In design school in the '90s, they taught us that products about to become obsolete change their form factor to imitate their successors shortly before dying out. In other words, the lesson went, landline telephones would start to look like cell phones in a desperate attempt to stay relevant, and then they would disappear.
Twenty years later, we see an almost opposite phenomenon with LED bulbs, which have oddly tried to mimic the physical appearance, in broad strokes, of the incandescent bulb. But finally Philips has realized this is silly—and expensive, as LEDs occupying a lightbulb-sized volume require pricey heat sinks. Thus they've designed these cool, new SlimStyle LED bulbs.
They've got the efficiency you've come to expect from LEDs—a 60-watt equivalency wrung from just 10.5 watts—and because they're so skinny, and made from plastic rather than glass, the bulky heat sink can go away. That's good news for consumers' wallets, as the price-per-bulb has finally dropped below the $10 threshold. And yep, they're dimmable.
One of last year's entries to make the 2013 roundup was this piano that was converted into a workbench. Any time you've got 300-plus pounds of antique quarter-sawn oak sitting around, it is of course better to recycle it into something useful, even if the music-generating parts no longer work; and the cast-iron parts can be hauled down to a salvage yard for some extra dough.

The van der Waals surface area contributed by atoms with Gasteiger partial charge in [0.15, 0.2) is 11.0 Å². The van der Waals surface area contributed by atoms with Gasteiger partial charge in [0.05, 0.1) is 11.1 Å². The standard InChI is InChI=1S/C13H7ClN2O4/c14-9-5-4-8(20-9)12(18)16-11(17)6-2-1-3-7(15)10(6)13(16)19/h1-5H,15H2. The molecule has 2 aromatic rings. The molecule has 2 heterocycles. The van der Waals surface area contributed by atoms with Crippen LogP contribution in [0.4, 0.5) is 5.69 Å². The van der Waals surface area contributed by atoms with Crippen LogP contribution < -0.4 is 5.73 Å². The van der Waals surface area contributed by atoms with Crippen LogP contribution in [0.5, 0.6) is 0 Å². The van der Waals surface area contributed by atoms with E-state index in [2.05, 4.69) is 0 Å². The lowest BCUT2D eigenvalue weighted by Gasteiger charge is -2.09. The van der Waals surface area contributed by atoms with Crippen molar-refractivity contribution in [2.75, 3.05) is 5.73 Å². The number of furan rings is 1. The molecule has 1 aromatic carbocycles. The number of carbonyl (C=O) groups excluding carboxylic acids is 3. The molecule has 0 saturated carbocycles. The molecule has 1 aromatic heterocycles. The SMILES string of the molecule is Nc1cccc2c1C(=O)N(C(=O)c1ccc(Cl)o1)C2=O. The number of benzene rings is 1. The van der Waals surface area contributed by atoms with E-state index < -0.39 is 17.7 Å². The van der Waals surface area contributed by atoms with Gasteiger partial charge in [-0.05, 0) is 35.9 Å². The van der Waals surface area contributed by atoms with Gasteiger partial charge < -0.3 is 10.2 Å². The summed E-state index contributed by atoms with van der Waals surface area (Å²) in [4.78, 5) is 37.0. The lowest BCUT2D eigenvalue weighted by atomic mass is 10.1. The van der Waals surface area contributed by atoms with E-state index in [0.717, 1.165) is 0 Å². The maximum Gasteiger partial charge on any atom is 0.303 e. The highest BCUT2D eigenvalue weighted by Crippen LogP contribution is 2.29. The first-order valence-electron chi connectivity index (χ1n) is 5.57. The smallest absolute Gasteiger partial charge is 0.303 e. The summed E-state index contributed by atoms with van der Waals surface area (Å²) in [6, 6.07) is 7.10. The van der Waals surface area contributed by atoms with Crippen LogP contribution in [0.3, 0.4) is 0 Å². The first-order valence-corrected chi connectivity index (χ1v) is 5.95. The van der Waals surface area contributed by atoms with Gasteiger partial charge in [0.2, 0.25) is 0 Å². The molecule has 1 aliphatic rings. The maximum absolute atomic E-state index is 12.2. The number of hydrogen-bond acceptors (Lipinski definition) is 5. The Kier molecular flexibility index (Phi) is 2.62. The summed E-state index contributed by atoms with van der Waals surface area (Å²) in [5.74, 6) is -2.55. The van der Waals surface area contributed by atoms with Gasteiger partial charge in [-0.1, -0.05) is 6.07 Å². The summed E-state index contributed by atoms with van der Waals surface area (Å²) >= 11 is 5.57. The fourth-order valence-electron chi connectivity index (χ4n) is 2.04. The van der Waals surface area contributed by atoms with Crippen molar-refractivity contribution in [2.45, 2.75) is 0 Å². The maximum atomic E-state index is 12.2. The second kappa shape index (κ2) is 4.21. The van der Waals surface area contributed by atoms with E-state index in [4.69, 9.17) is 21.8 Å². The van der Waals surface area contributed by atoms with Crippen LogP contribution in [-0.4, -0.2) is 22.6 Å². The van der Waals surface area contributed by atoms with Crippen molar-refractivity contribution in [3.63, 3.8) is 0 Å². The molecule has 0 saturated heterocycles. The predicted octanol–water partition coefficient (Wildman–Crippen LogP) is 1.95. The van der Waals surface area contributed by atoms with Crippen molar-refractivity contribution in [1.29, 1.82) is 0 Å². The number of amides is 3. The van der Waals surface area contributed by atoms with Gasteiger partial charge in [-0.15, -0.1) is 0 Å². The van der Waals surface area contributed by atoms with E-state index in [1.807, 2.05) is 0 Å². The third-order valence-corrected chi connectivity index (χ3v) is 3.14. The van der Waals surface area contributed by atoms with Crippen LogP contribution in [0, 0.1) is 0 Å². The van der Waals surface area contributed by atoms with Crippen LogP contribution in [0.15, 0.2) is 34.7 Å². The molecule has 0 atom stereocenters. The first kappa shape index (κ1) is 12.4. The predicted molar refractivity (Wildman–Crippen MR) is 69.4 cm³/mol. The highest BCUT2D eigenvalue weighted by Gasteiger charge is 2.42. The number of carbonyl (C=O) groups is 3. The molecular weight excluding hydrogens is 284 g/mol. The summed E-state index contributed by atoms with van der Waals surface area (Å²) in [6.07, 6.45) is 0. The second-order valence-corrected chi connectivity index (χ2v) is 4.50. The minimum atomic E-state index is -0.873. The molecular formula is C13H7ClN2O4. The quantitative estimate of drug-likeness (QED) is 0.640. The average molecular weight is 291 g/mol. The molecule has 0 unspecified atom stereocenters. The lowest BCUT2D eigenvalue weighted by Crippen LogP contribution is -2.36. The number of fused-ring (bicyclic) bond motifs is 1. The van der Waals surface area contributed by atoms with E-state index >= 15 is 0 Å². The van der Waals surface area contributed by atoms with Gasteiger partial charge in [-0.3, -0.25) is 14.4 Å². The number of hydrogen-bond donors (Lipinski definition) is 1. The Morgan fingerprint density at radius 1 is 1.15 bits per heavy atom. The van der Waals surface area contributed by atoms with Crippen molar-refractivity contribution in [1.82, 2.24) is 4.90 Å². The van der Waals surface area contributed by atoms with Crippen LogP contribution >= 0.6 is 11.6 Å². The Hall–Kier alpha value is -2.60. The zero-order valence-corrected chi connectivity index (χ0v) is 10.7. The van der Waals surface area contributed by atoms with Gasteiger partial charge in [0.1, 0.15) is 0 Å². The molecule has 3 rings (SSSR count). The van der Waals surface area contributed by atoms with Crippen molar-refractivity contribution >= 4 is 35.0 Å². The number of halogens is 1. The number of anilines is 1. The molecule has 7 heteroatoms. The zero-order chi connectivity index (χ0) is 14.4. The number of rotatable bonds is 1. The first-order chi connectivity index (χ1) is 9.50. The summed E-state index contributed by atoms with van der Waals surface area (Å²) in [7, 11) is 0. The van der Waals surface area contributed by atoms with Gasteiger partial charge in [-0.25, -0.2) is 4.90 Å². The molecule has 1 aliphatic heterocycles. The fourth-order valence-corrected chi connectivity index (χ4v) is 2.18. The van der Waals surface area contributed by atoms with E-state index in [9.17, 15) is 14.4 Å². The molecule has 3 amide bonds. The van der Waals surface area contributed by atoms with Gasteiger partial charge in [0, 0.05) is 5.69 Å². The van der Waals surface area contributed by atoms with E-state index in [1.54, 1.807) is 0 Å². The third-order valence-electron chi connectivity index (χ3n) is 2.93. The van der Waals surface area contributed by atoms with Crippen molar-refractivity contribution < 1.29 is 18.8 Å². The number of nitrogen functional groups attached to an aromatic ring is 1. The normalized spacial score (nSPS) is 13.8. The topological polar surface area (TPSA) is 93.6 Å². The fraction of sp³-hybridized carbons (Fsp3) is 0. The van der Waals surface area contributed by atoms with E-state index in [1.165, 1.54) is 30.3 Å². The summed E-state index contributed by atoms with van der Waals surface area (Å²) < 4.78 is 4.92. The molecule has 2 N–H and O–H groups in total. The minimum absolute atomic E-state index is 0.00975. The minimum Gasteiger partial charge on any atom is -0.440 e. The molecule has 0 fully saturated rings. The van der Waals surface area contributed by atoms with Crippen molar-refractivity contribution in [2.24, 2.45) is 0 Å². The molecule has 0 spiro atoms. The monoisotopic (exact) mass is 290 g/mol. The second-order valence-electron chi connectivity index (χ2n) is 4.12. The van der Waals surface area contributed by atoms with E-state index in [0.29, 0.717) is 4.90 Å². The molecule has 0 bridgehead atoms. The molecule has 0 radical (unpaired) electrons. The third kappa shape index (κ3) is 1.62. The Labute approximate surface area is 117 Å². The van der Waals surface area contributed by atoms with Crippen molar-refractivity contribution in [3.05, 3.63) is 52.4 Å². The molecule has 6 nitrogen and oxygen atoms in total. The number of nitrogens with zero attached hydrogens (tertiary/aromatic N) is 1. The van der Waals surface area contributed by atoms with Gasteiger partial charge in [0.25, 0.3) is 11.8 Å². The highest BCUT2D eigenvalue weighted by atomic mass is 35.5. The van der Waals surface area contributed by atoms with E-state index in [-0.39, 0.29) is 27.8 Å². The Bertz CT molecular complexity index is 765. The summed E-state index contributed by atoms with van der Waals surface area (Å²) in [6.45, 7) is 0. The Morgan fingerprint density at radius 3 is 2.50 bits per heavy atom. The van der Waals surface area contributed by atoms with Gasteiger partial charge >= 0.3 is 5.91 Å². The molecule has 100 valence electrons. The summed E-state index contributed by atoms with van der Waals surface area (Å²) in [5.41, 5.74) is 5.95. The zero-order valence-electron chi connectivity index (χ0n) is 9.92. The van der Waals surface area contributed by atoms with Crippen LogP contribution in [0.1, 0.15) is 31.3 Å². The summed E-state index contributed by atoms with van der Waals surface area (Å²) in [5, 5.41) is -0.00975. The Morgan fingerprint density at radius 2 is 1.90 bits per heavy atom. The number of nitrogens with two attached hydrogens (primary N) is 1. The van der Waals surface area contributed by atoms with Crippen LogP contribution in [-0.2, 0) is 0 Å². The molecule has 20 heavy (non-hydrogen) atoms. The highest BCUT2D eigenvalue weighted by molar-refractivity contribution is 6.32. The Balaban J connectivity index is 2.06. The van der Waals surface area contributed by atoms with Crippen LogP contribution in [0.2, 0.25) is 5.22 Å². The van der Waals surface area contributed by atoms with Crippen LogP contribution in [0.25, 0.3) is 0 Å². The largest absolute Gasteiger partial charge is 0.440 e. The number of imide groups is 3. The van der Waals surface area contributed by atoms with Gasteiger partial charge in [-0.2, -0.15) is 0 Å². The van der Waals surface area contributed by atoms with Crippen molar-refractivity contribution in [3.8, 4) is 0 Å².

It looks like a lot of folks are onto this. Vicky Neuman converted an old upright into a bookcase/desk, and exhaustively documented the process, with many photos, here.
While landfill is generating electricity for their Fort Wayne and Orion plants, General Motors has a very different plan for their massive Renaissance Center office complex in Detroit: Stop adding to landfill altogether.
To give you an idea of what a massive undertaking this is, the GM Renaissance Center is a 5.5-million-square-foot facility (including offices, restaurants, a shopping center and a skyscraper Marriot Hotel) that literally has its own freaking zip code. Some 15,000 people traipse through it daily, and they presumably drink coffee, unwrap sandwiches and print documents like the rest of us. Furthermore 3,000 of those daily inhabitants are visitors from the general public, whose behavior cannot be rigidly enforced as it can with employees and tenants.
To get a handle on the problem, over two years ago GM began doing what we once did as art students: dumpster diving. By physically sifting through trash, GM learned what exactly was being thrown out, then began cataloguing everything and figuring out how all of it—every single last piece—could be diverted from landfill. Part of it is educating people as to what can be recycled and where they should put it; part of it is amassing and effectively distributing containers throughout the complex; not to mention collecting and emptying those containers, then processing the contents.